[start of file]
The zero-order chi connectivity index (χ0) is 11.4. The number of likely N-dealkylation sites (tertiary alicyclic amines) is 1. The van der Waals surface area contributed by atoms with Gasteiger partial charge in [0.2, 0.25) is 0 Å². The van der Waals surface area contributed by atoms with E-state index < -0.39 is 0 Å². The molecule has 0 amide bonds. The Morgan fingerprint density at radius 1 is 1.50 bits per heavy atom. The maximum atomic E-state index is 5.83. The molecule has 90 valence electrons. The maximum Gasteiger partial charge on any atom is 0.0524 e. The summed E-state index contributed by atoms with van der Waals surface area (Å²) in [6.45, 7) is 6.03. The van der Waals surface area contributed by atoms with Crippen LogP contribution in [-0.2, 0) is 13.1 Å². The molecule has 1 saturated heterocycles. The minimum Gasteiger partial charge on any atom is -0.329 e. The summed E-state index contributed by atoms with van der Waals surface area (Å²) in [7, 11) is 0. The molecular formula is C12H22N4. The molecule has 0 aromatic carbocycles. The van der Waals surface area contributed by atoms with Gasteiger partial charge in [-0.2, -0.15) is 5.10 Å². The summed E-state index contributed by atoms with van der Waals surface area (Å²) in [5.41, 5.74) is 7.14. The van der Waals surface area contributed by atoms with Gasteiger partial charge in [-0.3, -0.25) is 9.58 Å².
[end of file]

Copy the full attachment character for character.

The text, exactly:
The zero-order chi connectivity index (χ0) is 11.4. The number of likely N-dealkylation sites (tertiary alicyclic amines) is 1. The van der Waals surface area contributed by atoms with Gasteiger partial charge in [0.2, 0.25) is 0 Å². The van der Waals surface area contributed by atoms with E-state index < -0.39 is 0 Å². The molecule has 0 amide bonds. The Morgan fingerprint density at radius 1 is 1.50 bits per heavy atom. The maximum atomic E-state index is 5.83. The molecule has 90 valence electrons. The maximum Gasteiger partial charge on any atom is 0.0524 e. The summed E-state index contributed by atoms with van der Waals surface area (Å²) in [6.45, 7) is 6.03. The van der Waals surface area contributed by atoms with Crippen LogP contribution in [-0.2, 0) is 13.1 Å². The molecule has 1 saturated heterocycles. The minimum Gasteiger partial charge on any atom is -0.329 e. The summed E-state index contributed by atoms with van der Waals surface area (Å²) in [7, 11) is 0. The molecular formula is C12H22N4. The molecule has 0 aromatic carbocycles. The van der Waals surface area contributed by atoms with Gasteiger partial charge in [-0.2, -0.15) is 5.10 Å². The summed E-state index contributed by atoms with van der Waals surface area (Å²) in [5.41, 5.74) is 7.14. The van der Waals surface area contributed by atoms with Gasteiger partial charge in [-0.3, -0.25) is 9.58 Å².